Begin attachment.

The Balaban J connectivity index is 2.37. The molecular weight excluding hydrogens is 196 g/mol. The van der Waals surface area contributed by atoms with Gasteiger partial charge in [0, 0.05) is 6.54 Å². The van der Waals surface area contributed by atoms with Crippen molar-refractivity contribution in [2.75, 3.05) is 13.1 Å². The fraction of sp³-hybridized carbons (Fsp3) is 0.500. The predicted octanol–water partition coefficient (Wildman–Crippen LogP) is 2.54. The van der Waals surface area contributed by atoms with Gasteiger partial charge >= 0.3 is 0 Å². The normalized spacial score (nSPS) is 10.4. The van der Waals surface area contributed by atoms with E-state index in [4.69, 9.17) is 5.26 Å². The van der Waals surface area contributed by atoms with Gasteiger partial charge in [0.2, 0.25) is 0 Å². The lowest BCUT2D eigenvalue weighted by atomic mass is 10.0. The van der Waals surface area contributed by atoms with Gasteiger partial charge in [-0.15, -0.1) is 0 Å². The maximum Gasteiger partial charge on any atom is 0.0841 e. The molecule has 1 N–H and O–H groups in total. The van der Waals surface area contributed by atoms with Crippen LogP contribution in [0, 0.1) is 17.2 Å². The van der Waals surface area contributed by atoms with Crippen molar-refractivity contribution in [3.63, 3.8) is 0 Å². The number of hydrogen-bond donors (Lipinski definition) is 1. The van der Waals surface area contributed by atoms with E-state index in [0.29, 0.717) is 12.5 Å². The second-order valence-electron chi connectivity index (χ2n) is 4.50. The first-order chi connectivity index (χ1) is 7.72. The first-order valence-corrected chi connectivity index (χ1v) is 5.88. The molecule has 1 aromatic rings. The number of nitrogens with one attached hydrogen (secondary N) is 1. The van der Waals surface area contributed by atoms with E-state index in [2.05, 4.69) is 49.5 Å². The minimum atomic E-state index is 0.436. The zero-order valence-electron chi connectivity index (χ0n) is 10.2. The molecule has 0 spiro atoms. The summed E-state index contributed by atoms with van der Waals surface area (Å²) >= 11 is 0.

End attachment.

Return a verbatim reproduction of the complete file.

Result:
The Balaban J connectivity index is 2.37. The molecular weight excluding hydrogens is 196 g/mol. The van der Waals surface area contributed by atoms with Gasteiger partial charge in [0, 0.05) is 6.54 Å². The van der Waals surface area contributed by atoms with Crippen molar-refractivity contribution in [2.75, 3.05) is 13.1 Å². The fraction of sp³-hybridized carbons (Fsp3) is 0.500. The predicted octanol–water partition coefficient (Wildman–Crippen LogP) is 2.54. The van der Waals surface area contributed by atoms with Gasteiger partial charge >= 0.3 is 0 Å². The normalized spacial score (nSPS) is 10.4. The van der Waals surface area contributed by atoms with E-state index in [4.69, 9.17) is 5.26 Å². The van der Waals surface area contributed by atoms with Gasteiger partial charge in [0.2, 0.25) is 0 Å². The lowest BCUT2D eigenvalue weighted by atomic mass is 10.0. The van der Waals surface area contributed by atoms with Gasteiger partial charge in [-0.15, -0.1) is 0 Å². The maximum Gasteiger partial charge on any atom is 0.0841 e. The molecule has 1 N–H and O–H groups in total. The van der Waals surface area contributed by atoms with Crippen LogP contribution in [0, 0.1) is 17.2 Å². The van der Waals surface area contributed by atoms with Crippen molar-refractivity contribution in [3.63, 3.8) is 0 Å². The number of hydrogen-bond donors (Lipinski definition) is 1. The van der Waals surface area contributed by atoms with E-state index in [0.29, 0.717) is 12.5 Å². The second-order valence-electron chi connectivity index (χ2n) is 4.50. The first-order chi connectivity index (χ1) is 7.72. The first-order valence-corrected chi connectivity index (χ1v) is 5.88. The molecule has 1 aromatic rings. The number of nitrogens with one attached hydrogen (secondary N) is 1. The van der Waals surface area contributed by atoms with E-state index in [2.05, 4.69) is 49.5 Å². The minimum atomic E-state index is 0.436. The zero-order valence-electron chi connectivity index (χ0n) is 10.2. The molecule has 0 spiro atoms. The summed E-state index contributed by atoms with van der Waals surface area (Å²) >= 11 is 0.